The Matrix Resurrections – Movie Review

A movie review written by Lee Sonogan

2hr28min (2021) Action, Sci-Fi

Originally published on

The Matrix Resurrections (2021) - IMDb
At two and an half hours all the hushed talk, bone-crushing violence and showy special effects gets very tiring. But there are occasional flashes of wit and grace; and Jessica Henwick and Neil Patrick Harris are welcome additions to the franchise. – richardchatten (6/10 – IMDB)

You can question why this sequel was made all you want for good reason. The Matrix Resurrections almost twenty years later does stink of a lack of creativity. Although a nostalgic blockbuster is not without its moments. The bond between Neo and Trinity is back and the creators who brought them into live-action has not ruined them. Everything else is all over the place where I now shall describe those details.

The first thirty minutes of this film is self-deprecating almost making fun of itself. Highly predictable that they were still trapped in the matrix. Neil Patrick Harris was an interesting choice although needed more screen time early on and later. Then the typical unplugging plot happens as the new matrix is explained not really giving much more to the lore. Morpheus and Agent Smith in their new forms are a letdown from the original, acting as props filling in some gaps.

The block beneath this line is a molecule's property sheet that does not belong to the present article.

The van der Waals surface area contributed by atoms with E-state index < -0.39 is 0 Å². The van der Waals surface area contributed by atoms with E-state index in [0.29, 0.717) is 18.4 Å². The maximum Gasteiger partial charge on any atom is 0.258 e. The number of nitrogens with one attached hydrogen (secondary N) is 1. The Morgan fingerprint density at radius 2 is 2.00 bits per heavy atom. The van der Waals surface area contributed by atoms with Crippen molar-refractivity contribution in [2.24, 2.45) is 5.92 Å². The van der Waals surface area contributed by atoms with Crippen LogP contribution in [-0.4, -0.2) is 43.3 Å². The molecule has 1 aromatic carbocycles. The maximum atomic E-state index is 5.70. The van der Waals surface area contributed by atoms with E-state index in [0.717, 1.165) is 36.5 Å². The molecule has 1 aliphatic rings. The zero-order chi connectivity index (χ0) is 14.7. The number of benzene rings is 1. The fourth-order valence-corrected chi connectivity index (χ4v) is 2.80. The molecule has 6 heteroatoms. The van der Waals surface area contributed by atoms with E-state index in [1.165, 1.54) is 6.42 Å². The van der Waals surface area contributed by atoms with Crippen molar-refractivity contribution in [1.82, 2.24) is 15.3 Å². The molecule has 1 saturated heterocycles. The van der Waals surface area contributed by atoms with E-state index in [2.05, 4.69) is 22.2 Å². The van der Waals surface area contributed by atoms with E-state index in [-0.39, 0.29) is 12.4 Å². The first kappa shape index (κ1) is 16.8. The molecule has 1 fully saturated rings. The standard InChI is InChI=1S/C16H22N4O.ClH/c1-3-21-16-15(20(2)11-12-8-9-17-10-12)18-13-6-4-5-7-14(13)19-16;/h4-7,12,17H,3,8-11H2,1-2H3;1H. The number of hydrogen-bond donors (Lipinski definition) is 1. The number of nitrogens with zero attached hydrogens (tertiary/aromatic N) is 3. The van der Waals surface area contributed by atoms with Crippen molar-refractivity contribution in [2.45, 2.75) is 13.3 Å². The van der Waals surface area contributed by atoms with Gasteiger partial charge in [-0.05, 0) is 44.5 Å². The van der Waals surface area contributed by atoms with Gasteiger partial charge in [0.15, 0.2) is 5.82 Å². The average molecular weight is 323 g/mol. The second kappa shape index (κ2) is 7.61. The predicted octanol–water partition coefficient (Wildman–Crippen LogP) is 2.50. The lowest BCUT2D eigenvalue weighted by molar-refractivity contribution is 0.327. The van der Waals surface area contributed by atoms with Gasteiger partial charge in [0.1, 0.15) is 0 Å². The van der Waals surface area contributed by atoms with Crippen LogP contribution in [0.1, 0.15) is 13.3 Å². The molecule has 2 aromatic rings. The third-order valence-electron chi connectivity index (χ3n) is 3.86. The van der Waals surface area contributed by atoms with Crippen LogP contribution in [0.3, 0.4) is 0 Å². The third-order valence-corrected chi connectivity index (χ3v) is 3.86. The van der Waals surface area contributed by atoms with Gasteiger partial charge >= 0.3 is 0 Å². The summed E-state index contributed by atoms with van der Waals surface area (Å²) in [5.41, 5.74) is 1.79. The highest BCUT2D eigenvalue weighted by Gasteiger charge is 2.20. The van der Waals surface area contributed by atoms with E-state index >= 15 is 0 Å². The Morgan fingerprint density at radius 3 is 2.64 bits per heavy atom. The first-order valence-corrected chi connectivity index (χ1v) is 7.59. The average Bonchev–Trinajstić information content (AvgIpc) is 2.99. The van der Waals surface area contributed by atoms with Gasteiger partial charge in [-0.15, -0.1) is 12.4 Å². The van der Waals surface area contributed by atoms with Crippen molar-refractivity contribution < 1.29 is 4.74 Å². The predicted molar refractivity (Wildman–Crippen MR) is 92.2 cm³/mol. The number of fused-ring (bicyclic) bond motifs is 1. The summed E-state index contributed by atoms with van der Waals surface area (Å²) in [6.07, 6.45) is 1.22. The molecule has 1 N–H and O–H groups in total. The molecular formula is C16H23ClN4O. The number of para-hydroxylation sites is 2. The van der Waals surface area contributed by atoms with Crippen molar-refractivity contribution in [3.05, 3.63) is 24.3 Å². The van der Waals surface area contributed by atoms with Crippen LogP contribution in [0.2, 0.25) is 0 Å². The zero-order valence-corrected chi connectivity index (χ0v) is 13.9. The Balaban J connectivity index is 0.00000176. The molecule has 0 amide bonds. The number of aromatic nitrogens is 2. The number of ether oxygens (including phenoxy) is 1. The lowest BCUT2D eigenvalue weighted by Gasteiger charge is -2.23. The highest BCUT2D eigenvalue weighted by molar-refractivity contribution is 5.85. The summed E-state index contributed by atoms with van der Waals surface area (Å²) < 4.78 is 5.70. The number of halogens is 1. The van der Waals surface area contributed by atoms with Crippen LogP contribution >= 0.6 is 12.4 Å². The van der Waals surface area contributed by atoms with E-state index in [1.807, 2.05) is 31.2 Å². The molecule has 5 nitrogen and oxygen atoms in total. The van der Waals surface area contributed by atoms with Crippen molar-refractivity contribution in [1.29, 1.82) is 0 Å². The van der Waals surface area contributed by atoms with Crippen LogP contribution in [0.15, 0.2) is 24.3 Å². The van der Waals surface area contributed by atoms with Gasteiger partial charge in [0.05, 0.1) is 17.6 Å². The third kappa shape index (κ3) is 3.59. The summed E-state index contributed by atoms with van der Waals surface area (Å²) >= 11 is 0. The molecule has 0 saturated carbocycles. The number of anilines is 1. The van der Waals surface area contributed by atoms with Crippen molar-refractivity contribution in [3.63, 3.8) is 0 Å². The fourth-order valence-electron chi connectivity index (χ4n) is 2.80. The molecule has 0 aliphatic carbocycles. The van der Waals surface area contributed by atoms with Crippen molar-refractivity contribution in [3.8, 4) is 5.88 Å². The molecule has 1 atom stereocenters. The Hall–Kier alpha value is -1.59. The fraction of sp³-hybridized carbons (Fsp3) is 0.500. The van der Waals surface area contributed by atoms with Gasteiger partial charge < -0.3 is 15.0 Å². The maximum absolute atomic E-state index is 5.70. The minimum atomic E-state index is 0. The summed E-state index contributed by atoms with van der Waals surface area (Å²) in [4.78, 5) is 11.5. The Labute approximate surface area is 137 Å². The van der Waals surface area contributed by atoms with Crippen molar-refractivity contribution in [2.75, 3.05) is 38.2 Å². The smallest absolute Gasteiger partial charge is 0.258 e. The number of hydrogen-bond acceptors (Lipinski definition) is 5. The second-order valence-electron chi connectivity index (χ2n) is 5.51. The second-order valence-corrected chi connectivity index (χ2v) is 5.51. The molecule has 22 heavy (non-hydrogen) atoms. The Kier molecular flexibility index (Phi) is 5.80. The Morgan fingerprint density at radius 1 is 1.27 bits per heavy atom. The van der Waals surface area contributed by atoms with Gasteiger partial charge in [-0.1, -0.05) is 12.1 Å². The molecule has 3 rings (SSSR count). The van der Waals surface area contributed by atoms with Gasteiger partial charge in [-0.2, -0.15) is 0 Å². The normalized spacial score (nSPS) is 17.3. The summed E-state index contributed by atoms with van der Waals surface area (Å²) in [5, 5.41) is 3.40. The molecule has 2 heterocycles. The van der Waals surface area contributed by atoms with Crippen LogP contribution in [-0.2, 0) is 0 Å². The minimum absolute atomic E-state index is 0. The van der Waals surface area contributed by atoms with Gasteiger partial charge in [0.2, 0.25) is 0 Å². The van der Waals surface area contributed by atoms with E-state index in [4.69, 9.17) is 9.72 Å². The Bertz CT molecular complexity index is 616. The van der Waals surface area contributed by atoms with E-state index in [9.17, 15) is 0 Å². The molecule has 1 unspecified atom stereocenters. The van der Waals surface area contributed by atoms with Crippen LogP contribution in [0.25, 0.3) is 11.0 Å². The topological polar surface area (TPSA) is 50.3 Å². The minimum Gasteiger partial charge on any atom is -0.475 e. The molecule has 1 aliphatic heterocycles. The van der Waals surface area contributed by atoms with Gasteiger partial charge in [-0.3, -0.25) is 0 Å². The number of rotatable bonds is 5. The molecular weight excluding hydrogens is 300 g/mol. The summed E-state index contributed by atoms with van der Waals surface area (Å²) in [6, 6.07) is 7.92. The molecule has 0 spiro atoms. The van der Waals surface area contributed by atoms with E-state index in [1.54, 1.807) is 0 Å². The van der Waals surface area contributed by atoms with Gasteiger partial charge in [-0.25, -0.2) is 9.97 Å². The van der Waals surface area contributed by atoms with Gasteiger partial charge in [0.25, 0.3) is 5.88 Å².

Nice to see the robots and humans working together developing from the good The Animatrix movie context, the Zion to Io human city seemed pointless/too quick to be relevant. Then the action scenes you could say were satisfying although is nothing you have not seen before. Then the philosophy known by this series is pretty much simpler but in a traditional good way? To give spoilers, even though I was worried about how woke they could change things. It ends on a note that without binary love or something with more, everything falls apart.

Back to the creators, there is identity politics saying that the red pill is estrogen pills with viagra being the blue. I choose not to accept that polarised account, as the dialogue does not genderise to that point. The villain character says quite the opposite as The Analyst attacks emotional human weakness then specific stuff. Keanu and Carrie-Anne made this any worth watching right to the climax, the writing for everything else appeals to the lowest denominator.

I liked this sequel better than the other sequels. It was pretty to look at and I enjoyed the cinematography. I liked how they changed the color filter. But yeah, nothing groundbreaking here. More of the same. – jcooloti (6/10)


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